Vietnam drinks dregs of China's water support in Southeast Asia

By Vuong Duc Anh   March 17, 2016 | 03:15 am PT
China's decision to open one of its reservoirs into the Mekong River to combat the drought which Southeast Asia is experiencing has sparked controversy between local authorities and agriculture experts in Vietnam.

Farmers in Ca Mau Peninsula has been struggling to save crops as canals are in severe lack of fresh water.

Most people and local authorities around the Mekong Delta have welcomed the news that China has agreed to release water into the river to help Vietnam and other countries survive the prolonged drought and increased salinity, but domestic irrigation experts do not share the same view, saying that only a small of the water will reach Vietnam.

Luong Ngoc Lan, head of the Agriculture and Rural Development Department in Bac Lieu, said that China’s decision to release water will greatly benefit this sourthern province and others as well. He expects water to reach Bac Lieu four days after China opens the reservoir gates on March 15.

According to Lan, Bac Lieu has been suffering from drought and saline intrusion for several months. While the salinity has not reached farmland yet, agricultural production may be severely affected if the lack of fresh water continues.

Huynh Ngoc Van, deputy head of the Agriculture Department in Soc Trang province, where drought has damaged 47,000 hectares of spring-summer crops, said that the irrigation system will be ready to receive water from upstream.

Van said that if there is fresh water in the next few days, the ​​damage will be reduced significantly.

After hearing of China’s decision to release water, farmer Pham Minh Hung from Soc Trang province said:

“People here feel like we've struck gold. If fresh water flows down the river, we will be able to save our 300 hectares of sugarcane.”

However, irrigation experts in Vietnam predict that only three to four percent of the water released into the Mekong by China will reach the Delta – the country's main agricultural area.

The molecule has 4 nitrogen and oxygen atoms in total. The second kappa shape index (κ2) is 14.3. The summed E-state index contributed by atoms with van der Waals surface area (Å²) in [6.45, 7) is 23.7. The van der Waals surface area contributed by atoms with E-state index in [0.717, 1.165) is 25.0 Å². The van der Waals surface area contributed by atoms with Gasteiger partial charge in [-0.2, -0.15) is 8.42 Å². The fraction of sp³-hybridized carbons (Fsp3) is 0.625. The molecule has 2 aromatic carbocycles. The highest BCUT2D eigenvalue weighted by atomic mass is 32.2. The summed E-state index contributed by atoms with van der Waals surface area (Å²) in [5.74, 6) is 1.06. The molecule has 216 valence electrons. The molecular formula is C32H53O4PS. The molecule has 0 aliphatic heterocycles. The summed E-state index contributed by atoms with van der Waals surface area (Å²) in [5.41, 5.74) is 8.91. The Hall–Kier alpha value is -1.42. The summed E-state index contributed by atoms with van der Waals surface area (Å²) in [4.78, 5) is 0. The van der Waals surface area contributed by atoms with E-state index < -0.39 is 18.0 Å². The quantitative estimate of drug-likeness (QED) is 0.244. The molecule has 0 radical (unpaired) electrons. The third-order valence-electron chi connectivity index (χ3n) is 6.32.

To Van Truong, former director of the Southern Institute for Water Resource Planning, said that China is not a member of the Mekong River Commission, so countries downstream do not have legal grounds to ask China to release water. Even if China does so, sewage and irrigation systems in Thailand, Laos, Cambodia will take most of the water as these countries are also suffering from the drought.

“The amount of water released by China to Tonle Sap Lake in Cambodia will be deducted by natural allocation. Only three to four percent of it will reach the Mekong Delta.”

Dr. Tran Anh Tuan , deputy director of the Institute for Research and Climate Change also said that Thailand, Laos and Cambodia are experiencing severe drought , especially Thailand. When the water flows down from China through these countries, they will take advantage of it and Vietnam will be left with very little, Tuan said.

“The water we are likely to receive will only be enough for daily life, not to save agricultural land,” Tuan predicted.

Vietnamese Minister of Agriculture and Rural Development Cao Duc Phat said that Vietnam’s ministries, along with irrigation experts, will work together with China to determine the amount of water that Vietnam needs to combat the drought.

Reports from the ministry show that the ongoing drought and salinity in the Mekong Delta has decimated thousands of hectares of crops and severely affected local communities.

Prime Minister Nguyen Tan Dung announced earlier that Vietnam will allocate VND 15 trillion ($670 million) to combat what is considered a “historical disaster”.

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